07 July, 2006

Ni ansa

George Calder, ed. Auraicept Na N-Éces (1917).

The history of grammar is probably most people's idea of Dullsville, PA. But it's one of those random byways I happen to find quite interesting, and know a little bit about—specifically, the history of grammars of Indo-European languages. The earliest extant work of this kind is a Sanskrit grammar dating back to about 500 BC, composed by the Indian scholar Panini, whose name now evokes little more than a popular Continental snack. There was a flurry of grammatical activity in the research centres of Alexandria and Byzantium around the third and second centuries BC, but little survives from this period. The earliest piece we have is a scrappy Greek grammar attributed to Dionysius of Thrace, which is available online here, and has been translated by Alan Kemp (Historiographica Linguistica 13.2/3 (1986), pp. 343-363). The two great Latin grammars, which would continue to be used throughout the Middle Ages and Renaissance, were by Aelius Donatus (c. 350 AD, the teacher of Jerome) and Priscian (c. 500 AD at Constantinople). The former work was one of the very first texts printed by Gutenberg, while the latter, considerably more sophisticated, introduced the discussion of syntax for the first time. Vernacular grammars were a long time coming. The heroic Alberti produced a rough Italian piece in 1443, while Nebrija trotted out a Spanish one in 1503, and William Bullokar got around to the English in 1586.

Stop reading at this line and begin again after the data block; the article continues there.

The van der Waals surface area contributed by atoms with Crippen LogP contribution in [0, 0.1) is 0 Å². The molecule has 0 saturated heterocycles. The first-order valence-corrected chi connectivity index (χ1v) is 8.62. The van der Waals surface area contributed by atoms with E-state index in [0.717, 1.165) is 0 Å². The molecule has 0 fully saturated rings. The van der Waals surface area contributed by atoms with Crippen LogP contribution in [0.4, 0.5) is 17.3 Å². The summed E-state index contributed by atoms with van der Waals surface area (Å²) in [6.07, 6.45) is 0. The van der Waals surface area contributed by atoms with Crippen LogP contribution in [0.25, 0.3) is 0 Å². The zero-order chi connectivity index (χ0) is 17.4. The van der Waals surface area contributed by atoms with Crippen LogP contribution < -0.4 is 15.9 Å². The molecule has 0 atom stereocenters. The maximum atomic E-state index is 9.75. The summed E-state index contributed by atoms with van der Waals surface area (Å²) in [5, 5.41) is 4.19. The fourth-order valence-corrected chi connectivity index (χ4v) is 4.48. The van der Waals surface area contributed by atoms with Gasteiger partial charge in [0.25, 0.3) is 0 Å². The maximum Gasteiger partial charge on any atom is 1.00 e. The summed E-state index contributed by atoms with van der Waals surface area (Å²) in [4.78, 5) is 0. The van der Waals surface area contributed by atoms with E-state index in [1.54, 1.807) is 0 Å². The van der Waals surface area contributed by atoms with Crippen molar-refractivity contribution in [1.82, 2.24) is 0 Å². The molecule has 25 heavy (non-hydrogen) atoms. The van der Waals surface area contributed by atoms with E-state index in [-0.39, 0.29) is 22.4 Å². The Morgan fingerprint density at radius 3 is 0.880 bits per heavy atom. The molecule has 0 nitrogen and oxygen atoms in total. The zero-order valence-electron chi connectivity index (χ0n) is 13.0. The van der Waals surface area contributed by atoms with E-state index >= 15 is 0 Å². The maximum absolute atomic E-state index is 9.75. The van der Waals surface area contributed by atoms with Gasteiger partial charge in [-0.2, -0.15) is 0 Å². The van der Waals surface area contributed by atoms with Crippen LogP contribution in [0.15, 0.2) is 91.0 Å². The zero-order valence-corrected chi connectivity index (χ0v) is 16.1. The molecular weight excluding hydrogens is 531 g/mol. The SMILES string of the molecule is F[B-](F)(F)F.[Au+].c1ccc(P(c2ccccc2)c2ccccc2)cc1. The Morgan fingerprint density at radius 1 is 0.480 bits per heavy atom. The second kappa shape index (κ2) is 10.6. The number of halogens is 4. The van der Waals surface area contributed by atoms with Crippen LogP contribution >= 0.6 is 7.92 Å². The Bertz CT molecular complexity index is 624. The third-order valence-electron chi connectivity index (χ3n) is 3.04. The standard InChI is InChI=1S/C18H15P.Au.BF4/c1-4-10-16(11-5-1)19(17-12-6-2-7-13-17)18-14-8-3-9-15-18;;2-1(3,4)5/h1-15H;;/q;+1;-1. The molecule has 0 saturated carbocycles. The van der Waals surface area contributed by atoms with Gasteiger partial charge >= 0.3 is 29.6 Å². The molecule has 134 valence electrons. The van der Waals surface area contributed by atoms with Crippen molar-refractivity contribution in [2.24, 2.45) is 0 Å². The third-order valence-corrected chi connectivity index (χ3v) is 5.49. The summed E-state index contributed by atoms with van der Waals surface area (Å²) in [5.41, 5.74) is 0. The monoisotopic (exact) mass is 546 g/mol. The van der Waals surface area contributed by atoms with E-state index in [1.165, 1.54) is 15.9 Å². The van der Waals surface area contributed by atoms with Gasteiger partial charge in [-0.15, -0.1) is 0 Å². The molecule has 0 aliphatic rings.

Long before Alberti, however, was this bizarre treatise. The Auraicept, known in English as The Scholars' Primer, is a grammar of Middle Irish as well as a guide to the secret Ogham characters in use at the time—that time being an indefinite date between 650 and 1100 AD. (The always reliable Language Hat quoted me Hermann Moisl that it is 'early eighth to the eleventh century'; George Calder, however, notes its close dependence on 7th-century materials like Isidore and Maro Grammaticus, which admittedly doesn't prove very much.). The Wikipedia article attributes the work to a Longarad, though I've no idea where it gets this name from. George Calder lists four (semi-pseudonymous) authors: Cenn Faelad (d. 679), Ferchertne, Amergen and Fenius.